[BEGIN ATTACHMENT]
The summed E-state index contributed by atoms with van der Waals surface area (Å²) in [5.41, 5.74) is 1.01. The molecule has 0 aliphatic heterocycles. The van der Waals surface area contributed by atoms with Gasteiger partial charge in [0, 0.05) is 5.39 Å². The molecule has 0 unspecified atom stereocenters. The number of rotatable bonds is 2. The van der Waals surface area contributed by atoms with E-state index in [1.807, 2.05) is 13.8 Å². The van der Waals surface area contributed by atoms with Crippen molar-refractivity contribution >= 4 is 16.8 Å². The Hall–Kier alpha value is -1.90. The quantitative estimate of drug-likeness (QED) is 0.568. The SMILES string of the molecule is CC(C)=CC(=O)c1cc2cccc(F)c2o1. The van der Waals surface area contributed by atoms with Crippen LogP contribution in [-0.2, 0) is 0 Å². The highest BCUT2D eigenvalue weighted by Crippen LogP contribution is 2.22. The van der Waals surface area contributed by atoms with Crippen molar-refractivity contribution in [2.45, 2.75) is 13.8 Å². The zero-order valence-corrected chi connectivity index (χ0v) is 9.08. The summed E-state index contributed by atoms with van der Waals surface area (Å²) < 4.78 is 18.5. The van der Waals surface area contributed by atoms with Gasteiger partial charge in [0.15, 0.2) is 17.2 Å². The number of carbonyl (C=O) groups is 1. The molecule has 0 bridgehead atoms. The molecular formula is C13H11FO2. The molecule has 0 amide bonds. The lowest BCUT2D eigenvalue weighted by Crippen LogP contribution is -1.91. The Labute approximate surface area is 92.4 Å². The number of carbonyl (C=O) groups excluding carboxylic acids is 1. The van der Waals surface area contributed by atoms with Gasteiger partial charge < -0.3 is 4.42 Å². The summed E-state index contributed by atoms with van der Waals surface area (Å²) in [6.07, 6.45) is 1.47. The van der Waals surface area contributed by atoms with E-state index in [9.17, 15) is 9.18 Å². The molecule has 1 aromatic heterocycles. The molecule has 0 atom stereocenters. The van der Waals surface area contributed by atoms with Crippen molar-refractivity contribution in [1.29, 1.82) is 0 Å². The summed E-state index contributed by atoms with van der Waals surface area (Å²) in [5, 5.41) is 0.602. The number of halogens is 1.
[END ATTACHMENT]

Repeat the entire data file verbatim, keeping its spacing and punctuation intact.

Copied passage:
The summed E-state index contributed by atoms with van der Waals surface area (Å²) in [5.41, 5.74) is 1.01. The molecule has 0 aliphatic heterocycles. The van der Waals surface area contributed by atoms with Gasteiger partial charge in [0, 0.05) is 5.39 Å². The molecule has 0 unspecified atom stereocenters. The number of rotatable bonds is 2. The van der Waals surface area contributed by atoms with E-state index in [1.807, 2.05) is 13.8 Å². The van der Waals surface area contributed by atoms with Crippen molar-refractivity contribution >= 4 is 16.8 Å². The Hall–Kier alpha value is -1.90. The quantitative estimate of drug-likeness (QED) is 0.568. The SMILES string of the molecule is CC(C)=CC(=O)c1cc2cccc(F)c2o1. The van der Waals surface area contributed by atoms with Crippen LogP contribution in [-0.2, 0) is 0 Å². The highest BCUT2D eigenvalue weighted by Crippen LogP contribution is 2.22. The van der Waals surface area contributed by atoms with Crippen molar-refractivity contribution in [2.45, 2.75) is 13.8 Å². The zero-order valence-corrected chi connectivity index (χ0v) is 9.08. The summed E-state index contributed by atoms with van der Waals surface area (Å²) < 4.78 is 18.5. The van der Waals surface area contributed by atoms with Gasteiger partial charge in [0.15, 0.2) is 17.2 Å². The number of carbonyl (C=O) groups is 1. The molecule has 0 bridgehead atoms. The molecular formula is C13H11FO2. The molecule has 0 amide bonds. The lowest BCUT2D eigenvalue weighted by Crippen LogP contribution is -1.91. The Labute approximate surface area is 92.4 Å². The number of carbonyl (C=O) groups excluding carboxylic acids is 1. The van der Waals surface area contributed by atoms with Gasteiger partial charge < -0.3 is 4.42 Å². The summed E-state index contributed by atoms with van der Waals surface area (Å²) in [6.07, 6.45) is 1.47. The van der Waals surface area contributed by atoms with E-state index in [9.17, 15) is 9.18 Å². The molecule has 1 aromatic heterocycles. The molecule has 0 atom stereocenters. The van der Waals surface area contributed by atoms with Crippen molar-refractivity contribution in [1.29, 1.82) is 0 Å². The summed E-state index contributed by atoms with van der Waals surface area (Å²) in [5, 5.41) is 0.602. The number of halogens is 1.